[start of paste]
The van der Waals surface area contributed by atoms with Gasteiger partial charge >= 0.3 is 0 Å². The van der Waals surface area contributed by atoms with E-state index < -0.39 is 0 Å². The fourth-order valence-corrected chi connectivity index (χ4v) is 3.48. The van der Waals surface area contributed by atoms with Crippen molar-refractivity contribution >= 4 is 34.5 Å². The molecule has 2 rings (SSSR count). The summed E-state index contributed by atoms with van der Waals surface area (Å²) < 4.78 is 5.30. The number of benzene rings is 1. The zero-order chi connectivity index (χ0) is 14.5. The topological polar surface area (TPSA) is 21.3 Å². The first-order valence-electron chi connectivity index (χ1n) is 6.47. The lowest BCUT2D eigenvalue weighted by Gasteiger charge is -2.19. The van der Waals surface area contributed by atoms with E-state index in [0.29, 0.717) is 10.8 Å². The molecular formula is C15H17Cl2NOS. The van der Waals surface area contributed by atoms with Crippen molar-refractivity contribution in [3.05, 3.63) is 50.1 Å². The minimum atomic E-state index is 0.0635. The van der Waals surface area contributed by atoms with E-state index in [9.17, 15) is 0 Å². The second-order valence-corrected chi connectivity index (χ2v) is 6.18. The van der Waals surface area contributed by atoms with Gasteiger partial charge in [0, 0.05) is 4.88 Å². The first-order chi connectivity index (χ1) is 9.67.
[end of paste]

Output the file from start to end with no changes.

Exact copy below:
The van der Waals surface area contributed by atoms with Gasteiger partial charge >= 0.3 is 0 Å². The van der Waals surface area contributed by atoms with E-state index < -0.39 is 0 Å². The fourth-order valence-corrected chi connectivity index (χ4v) is 3.48. The van der Waals surface area contributed by atoms with Crippen molar-refractivity contribution >= 4 is 34.5 Å². The molecule has 2 rings (SSSR count). The summed E-state index contributed by atoms with van der Waals surface area (Å²) < 4.78 is 5.30. The number of benzene rings is 1. The zero-order chi connectivity index (χ0) is 14.5. The topological polar surface area (TPSA) is 21.3 Å². The first-order valence-electron chi connectivity index (χ1n) is 6.47. The lowest BCUT2D eigenvalue weighted by Gasteiger charge is -2.19. The van der Waals surface area contributed by atoms with E-state index in [0.29, 0.717) is 10.8 Å². The molecular formula is C15H17Cl2NOS. The van der Waals surface area contributed by atoms with Crippen molar-refractivity contribution in [3.05, 3.63) is 50.1 Å². The minimum atomic E-state index is 0.0635. The van der Waals surface area contributed by atoms with E-state index in [9.17, 15) is 0 Å². The second-order valence-corrected chi connectivity index (χ2v) is 6.18. The van der Waals surface area contributed by atoms with Gasteiger partial charge in [0, 0.05) is 4.88 Å². The first-order chi connectivity index (χ1) is 9.67.